Turbulent time for priest in human rights protest

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The Independent Online
A Catholic priest in Liverpool who yesterday conducted an Easter service with a human rights message was arrested for his trouble.

Father Arthur Fitzgerald, of St Michael's church in Liverpool, was arrested inside a British Aerospace factory at Warton in Lancashire after he held an Easter liturgy with parishioners and refugees to demonstrate against human rights abuses in Indonesia.

The factory constructs Hawk trainer jets which are sold to Indonesia where, human rights activists maintain, they are used against the people in East Timor.

At dawn, a party of eight protesters including Fr Fitzgerald formed a human stepladder to climb the fence at the base to protest.

The demonstration marked the start of a day of action at the base, where 50 other demonstrators later held a peaceful prayer service outside the gates.

Four East Timor refugees joined the demonstrators, singing songs, unfurling banners and giving out Easter eggs to BAe's security guards.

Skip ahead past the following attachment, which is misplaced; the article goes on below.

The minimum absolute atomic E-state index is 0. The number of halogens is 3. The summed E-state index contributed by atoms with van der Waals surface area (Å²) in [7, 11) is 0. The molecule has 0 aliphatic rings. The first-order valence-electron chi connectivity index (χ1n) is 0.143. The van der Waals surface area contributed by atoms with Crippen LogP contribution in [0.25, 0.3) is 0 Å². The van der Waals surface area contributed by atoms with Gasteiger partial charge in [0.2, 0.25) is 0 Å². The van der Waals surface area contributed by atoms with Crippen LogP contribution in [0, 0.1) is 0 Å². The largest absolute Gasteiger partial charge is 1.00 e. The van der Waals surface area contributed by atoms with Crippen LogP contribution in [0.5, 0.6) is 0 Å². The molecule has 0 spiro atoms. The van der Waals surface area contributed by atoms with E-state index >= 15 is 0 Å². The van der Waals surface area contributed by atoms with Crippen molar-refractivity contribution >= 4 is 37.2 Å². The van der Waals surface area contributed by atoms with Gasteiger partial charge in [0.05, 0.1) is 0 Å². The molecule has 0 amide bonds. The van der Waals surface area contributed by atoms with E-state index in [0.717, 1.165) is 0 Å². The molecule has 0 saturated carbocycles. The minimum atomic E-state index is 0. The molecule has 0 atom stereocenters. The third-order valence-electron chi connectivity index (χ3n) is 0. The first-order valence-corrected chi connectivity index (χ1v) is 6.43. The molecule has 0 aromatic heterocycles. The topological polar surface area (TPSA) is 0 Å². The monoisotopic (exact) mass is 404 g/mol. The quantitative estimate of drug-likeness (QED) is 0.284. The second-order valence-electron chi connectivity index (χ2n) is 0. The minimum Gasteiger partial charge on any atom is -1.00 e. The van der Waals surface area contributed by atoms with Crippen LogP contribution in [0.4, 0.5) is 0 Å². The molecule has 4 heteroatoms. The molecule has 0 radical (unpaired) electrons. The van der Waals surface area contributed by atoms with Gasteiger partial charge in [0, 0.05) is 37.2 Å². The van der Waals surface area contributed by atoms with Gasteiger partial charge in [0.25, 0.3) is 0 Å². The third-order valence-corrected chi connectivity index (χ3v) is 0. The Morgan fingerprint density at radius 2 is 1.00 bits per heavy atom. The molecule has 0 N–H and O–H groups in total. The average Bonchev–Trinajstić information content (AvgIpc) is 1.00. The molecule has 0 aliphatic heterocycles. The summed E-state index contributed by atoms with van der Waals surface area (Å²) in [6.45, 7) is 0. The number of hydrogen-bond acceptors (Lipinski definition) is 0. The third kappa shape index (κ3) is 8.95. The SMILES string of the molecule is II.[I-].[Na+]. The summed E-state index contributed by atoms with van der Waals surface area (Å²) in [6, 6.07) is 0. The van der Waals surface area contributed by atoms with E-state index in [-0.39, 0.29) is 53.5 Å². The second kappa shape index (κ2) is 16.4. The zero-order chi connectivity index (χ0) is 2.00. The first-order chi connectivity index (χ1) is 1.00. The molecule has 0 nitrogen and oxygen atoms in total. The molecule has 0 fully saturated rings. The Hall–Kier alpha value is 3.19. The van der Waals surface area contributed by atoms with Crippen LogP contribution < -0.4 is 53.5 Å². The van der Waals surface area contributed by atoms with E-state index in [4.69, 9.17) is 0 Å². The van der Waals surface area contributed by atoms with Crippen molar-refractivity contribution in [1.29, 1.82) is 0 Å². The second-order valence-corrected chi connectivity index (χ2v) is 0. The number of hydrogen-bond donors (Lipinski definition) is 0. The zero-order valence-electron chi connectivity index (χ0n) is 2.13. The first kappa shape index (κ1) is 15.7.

Fr Fitzgerald and the eight protesters were arrested after the security guards asked them to leave, escorted them to the perimeter fence and handed them over to the police.

Before his arrest Fr Fitzgerald said: "British Aerospace Hawk jets are being used by the Indonesian regime to support attacks in East Timor and West Papua. This trade in death has to stop."

BAe would not comment on the claims by protesters but confirmed the protest had gone ahead and said their response to any demonstration "is as always to respect any lawful protest but to take positive action in the event that any illegal acts are directed against our sites".

The protesters were held for questioning at Lytham police station, near Blackpool, where they were later charged with civil aviation trespass, according to Lancashire police. Fr Fitzgerald and three other British nationals, none of whom were named by the police, were released on bail to appear before magistrates today.

The East Timor refugees were remanded in police custody and were also due to appear in the court today, a police spokesman said.

Last July, four women, arrested at the base, were acquitted by a crown court jury in Liverpool of causing criminal damage to a Hawk jet estimated at pounds 10m, after they successfully pleaded they were entitled to use reasonable force in trying to prevent of a crime against the people of East Timor.

Matthew Brace